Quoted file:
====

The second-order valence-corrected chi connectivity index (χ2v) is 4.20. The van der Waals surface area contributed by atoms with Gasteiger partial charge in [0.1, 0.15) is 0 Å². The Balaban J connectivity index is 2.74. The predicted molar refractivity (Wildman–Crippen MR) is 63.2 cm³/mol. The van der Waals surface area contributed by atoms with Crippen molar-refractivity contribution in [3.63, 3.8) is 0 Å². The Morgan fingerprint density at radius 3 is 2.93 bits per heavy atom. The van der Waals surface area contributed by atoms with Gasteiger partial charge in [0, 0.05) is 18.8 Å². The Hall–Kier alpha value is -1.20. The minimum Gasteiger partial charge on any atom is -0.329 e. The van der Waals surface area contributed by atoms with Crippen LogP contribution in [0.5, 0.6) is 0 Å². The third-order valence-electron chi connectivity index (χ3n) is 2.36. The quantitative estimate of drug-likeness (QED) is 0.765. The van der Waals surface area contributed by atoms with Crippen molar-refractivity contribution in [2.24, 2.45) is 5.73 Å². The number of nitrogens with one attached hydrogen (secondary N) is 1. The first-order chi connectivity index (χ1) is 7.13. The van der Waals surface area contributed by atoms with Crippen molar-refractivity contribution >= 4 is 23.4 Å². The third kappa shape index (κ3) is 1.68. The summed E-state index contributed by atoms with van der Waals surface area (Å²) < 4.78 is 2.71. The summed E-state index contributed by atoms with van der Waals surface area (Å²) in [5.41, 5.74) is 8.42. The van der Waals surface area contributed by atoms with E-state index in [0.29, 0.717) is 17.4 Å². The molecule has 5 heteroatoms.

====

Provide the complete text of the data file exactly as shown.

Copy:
The second-order valence-corrected chi connectivity index (χ2v) is 4.20. The van der Waals surface area contributed by atoms with Gasteiger partial charge in [0.1, 0.15) is 0 Å². The Balaban J connectivity index is 2.74. The predicted molar refractivity (Wildman–Crippen MR) is 63.2 cm³/mol. The van der Waals surface area contributed by atoms with Crippen molar-refractivity contribution in [3.63, 3.8) is 0 Å². The Morgan fingerprint density at radius 3 is 2.93 bits per heavy atom. The van der Waals surface area contributed by atoms with Gasteiger partial charge in [0, 0.05) is 18.8 Å². The Hall–Kier alpha value is -1.20. The minimum Gasteiger partial charge on any atom is -0.329 e. The van der Waals surface area contributed by atoms with Crippen LogP contribution in [0.5, 0.6) is 0 Å². The third-order valence-electron chi connectivity index (χ3n) is 2.36. The quantitative estimate of drug-likeness (QED) is 0.765. The van der Waals surface area contributed by atoms with Crippen molar-refractivity contribution in [2.24, 2.45) is 5.73 Å². The number of nitrogens with one attached hydrogen (secondary N) is 1. The first-order chi connectivity index (χ1) is 7.13. The van der Waals surface area contributed by atoms with Crippen molar-refractivity contribution >= 4 is 23.4 Å². The third kappa shape index (κ3) is 1.68. The summed E-state index contributed by atoms with van der Waals surface area (Å²) < 4.78 is 2.71. The summed E-state index contributed by atoms with van der Waals surface area (Å²) in [5.41, 5.74) is 8.42. The van der Waals surface area contributed by atoms with E-state index in [0.29, 0.717) is 17.4 Å². The molecule has 5 heteroatoms.